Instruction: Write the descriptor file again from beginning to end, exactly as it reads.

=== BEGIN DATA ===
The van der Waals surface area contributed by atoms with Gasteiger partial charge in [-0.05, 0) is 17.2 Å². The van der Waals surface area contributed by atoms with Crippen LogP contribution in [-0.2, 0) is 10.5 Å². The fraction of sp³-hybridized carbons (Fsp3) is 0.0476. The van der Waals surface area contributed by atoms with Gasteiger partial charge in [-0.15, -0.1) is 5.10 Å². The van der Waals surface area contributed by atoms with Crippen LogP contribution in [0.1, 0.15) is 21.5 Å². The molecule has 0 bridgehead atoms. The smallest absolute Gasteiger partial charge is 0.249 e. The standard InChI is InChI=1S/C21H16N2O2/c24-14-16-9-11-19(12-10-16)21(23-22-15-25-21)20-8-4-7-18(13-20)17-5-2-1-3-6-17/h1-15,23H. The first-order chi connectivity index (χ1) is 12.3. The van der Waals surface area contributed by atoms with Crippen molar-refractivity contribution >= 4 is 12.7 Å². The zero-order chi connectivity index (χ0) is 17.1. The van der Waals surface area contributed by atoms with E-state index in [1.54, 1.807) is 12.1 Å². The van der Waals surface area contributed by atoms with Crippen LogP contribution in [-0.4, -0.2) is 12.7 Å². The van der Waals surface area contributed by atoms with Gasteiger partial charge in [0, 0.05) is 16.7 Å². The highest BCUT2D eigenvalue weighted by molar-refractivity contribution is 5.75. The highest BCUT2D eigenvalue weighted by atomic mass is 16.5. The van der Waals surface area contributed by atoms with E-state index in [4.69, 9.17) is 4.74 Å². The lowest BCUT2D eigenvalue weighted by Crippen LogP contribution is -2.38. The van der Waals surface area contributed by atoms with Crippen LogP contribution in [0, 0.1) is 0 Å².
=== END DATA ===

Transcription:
The van der Waals surface area contributed by atoms with Gasteiger partial charge in [-0.05, 0) is 17.2 Å². The van der Waals surface area contributed by atoms with Crippen LogP contribution in [-0.2, 0) is 10.5 Å². The fraction of sp³-hybridized carbons (Fsp3) is 0.0476. The van der Waals surface area contributed by atoms with Gasteiger partial charge in [-0.15, -0.1) is 5.10 Å². The van der Waals surface area contributed by atoms with Crippen LogP contribution in [0.1, 0.15) is 21.5 Å². The molecule has 0 bridgehead atoms. The smallest absolute Gasteiger partial charge is 0.249 e. The standard InChI is InChI=1S/C21H16N2O2/c24-14-16-9-11-19(12-10-16)21(23-22-15-25-21)20-8-4-7-18(13-20)17-5-2-1-3-6-17/h1-15,23H. The first-order chi connectivity index (χ1) is 12.3. The van der Waals surface area contributed by atoms with Crippen molar-refractivity contribution >= 4 is 12.7 Å². The zero-order chi connectivity index (χ0) is 17.1. The van der Waals surface area contributed by atoms with E-state index in [1.54, 1.807) is 12.1 Å². The van der Waals surface area contributed by atoms with Crippen LogP contribution in [-0.4, -0.2) is 12.7 Å². The van der Waals surface area contributed by atoms with Gasteiger partial charge in [0, 0.05) is 16.7 Å². The highest BCUT2D eigenvalue weighted by molar-refractivity contribution is 5.75. The highest BCUT2D eigenvalue weighted by atomic mass is 16.5. The van der Waals surface area contributed by atoms with E-state index in [4.69, 9.17) is 4.74 Å². The lowest BCUT2D eigenvalue weighted by Crippen LogP contribution is -2.38. The van der Waals surface area contributed by atoms with Crippen LogP contribution in [0, 0.1) is 0 Å².